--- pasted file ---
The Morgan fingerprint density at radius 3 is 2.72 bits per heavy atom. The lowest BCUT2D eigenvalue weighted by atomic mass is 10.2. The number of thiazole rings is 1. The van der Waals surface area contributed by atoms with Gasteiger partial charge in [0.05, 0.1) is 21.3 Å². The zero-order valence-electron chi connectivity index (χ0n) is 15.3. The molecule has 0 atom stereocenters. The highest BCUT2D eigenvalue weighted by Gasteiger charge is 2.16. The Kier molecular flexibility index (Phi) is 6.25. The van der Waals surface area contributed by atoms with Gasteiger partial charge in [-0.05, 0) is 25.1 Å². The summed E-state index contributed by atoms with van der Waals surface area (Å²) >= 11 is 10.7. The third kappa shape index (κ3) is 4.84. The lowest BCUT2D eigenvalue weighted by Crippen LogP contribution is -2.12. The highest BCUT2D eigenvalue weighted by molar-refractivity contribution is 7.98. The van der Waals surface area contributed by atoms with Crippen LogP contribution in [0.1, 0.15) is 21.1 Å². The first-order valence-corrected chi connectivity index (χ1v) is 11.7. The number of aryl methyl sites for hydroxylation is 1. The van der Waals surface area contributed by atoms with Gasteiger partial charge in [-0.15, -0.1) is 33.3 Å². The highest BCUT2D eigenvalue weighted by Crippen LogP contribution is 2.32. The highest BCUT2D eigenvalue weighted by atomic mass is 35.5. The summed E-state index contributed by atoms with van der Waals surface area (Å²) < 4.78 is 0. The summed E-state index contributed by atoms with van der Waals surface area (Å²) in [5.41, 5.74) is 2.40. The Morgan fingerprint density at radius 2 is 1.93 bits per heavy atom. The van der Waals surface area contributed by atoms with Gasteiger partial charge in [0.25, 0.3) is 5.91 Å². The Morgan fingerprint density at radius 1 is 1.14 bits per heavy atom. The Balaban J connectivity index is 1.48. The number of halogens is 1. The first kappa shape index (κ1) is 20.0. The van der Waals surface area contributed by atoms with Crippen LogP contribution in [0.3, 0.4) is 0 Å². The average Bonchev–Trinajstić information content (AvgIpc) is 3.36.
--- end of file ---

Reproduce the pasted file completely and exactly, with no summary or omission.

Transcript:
The Morgan fingerprint density at radius 3 is 2.72 bits per heavy atom. The lowest BCUT2D eigenvalue weighted by atomic mass is 10.2. The number of thiazole rings is 1. The van der Waals surface area contributed by atoms with Gasteiger partial charge in [0.05, 0.1) is 21.3 Å². The zero-order valence-electron chi connectivity index (χ0n) is 15.3. The molecule has 0 atom stereocenters. The highest BCUT2D eigenvalue weighted by Gasteiger charge is 2.16. The Kier molecular flexibility index (Phi) is 6.25. The van der Waals surface area contributed by atoms with Gasteiger partial charge in [-0.05, 0) is 25.1 Å². The summed E-state index contributed by atoms with van der Waals surface area (Å²) >= 11 is 10.7. The third kappa shape index (κ3) is 4.84. The lowest BCUT2D eigenvalue weighted by Crippen LogP contribution is -2.12. The highest BCUT2D eigenvalue weighted by molar-refractivity contribution is 7.98. The van der Waals surface area contributed by atoms with Crippen LogP contribution in [0.1, 0.15) is 21.1 Å². The first-order valence-corrected chi connectivity index (χ1v) is 11.7. The number of aryl methyl sites for hydroxylation is 1. The van der Waals surface area contributed by atoms with Gasteiger partial charge in [-0.15, -0.1) is 33.3 Å². The highest BCUT2D eigenvalue weighted by Crippen LogP contribution is 2.32. The highest BCUT2D eigenvalue weighted by atomic mass is 35.5. The summed E-state index contributed by atoms with van der Waals surface area (Å²) < 4.78 is 0. The summed E-state index contributed by atoms with van der Waals surface area (Å²) in [5.41, 5.74) is 2.40. The Morgan fingerprint density at radius 2 is 1.93 bits per heavy atom. The van der Waals surface area contributed by atoms with Gasteiger partial charge in [0.25, 0.3) is 5.91 Å². The Morgan fingerprint density at radius 1 is 1.14 bits per heavy atom. The Balaban J connectivity index is 1.48. The number of halogens is 1. The first kappa shape index (κ1) is 20.0. The van der Waals surface area contributed by atoms with Crippen LogP contribution in [0.3, 0.4) is 0 Å². The average Bonchev–Trinajstić information content (AvgIpc) is 3.36.